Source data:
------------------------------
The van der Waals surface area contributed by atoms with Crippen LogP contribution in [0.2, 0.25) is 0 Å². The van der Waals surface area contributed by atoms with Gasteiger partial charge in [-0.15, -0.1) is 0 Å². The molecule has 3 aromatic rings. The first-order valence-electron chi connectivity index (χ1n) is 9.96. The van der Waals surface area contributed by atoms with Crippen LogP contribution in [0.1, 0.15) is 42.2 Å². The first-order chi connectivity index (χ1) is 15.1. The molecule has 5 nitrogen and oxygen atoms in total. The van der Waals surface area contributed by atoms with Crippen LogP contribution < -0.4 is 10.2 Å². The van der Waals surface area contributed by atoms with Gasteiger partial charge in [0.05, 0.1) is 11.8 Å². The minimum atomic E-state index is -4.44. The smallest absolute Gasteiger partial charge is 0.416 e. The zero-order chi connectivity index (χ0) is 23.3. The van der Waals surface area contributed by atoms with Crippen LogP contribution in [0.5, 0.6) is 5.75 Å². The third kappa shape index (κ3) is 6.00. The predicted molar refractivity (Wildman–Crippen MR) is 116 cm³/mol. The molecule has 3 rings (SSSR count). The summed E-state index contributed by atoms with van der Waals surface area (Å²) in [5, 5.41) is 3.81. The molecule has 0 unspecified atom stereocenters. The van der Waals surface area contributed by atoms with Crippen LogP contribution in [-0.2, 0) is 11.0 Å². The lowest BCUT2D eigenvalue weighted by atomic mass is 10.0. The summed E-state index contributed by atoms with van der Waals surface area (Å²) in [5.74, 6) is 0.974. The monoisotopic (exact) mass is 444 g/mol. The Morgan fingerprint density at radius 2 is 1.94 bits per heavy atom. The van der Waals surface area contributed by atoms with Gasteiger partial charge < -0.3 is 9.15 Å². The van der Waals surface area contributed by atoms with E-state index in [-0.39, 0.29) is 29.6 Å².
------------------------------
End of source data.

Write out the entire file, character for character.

The van der Waals surface area contributed by atoms with Crippen LogP contribution in [0.2, 0.25) is 0 Å². The van der Waals surface area contributed by atoms with Gasteiger partial charge in [-0.15, -0.1) is 0 Å². The molecule has 3 aromatic rings. The first-order valence-electron chi connectivity index (χ1n) is 9.96. The van der Waals surface area contributed by atoms with Crippen LogP contribution in [0.1, 0.15) is 42.2 Å². The first-order chi connectivity index (χ1) is 15.1. The molecule has 5 nitrogen and oxygen atoms in total. The van der Waals surface area contributed by atoms with Crippen LogP contribution < -0.4 is 10.2 Å². The van der Waals surface area contributed by atoms with Gasteiger partial charge in [0.05, 0.1) is 11.8 Å². The minimum atomic E-state index is -4.44. The smallest absolute Gasteiger partial charge is 0.416 e. The zero-order chi connectivity index (χ0) is 23.3. The van der Waals surface area contributed by atoms with Crippen LogP contribution in [0.5, 0.6) is 5.75 Å². The third kappa shape index (κ3) is 6.00. The predicted molar refractivity (Wildman–Crippen MR) is 116 cm³/mol. The molecule has 3 rings (SSSR count). The summed E-state index contributed by atoms with van der Waals surface area (Å²) in [5, 5.41) is 3.81. The molecule has 0 unspecified atom stereocenters. The van der Waals surface area contributed by atoms with Crippen LogP contribution in [-0.2, 0) is 11.0 Å². The lowest BCUT2D eigenvalue weighted by atomic mass is 10.0. The summed E-state index contributed by atoms with van der Waals surface area (Å²) in [5.74, 6) is 0.974. The monoisotopic (exact) mass is 444 g/mol. The Morgan fingerprint density at radius 2 is 1.94 bits per heavy atom. The van der Waals surface area contributed by atoms with Gasteiger partial charge < -0.3 is 9.15 Å². The van der Waals surface area contributed by atoms with E-state index in [-0.39, 0.29) is 29.6 Å².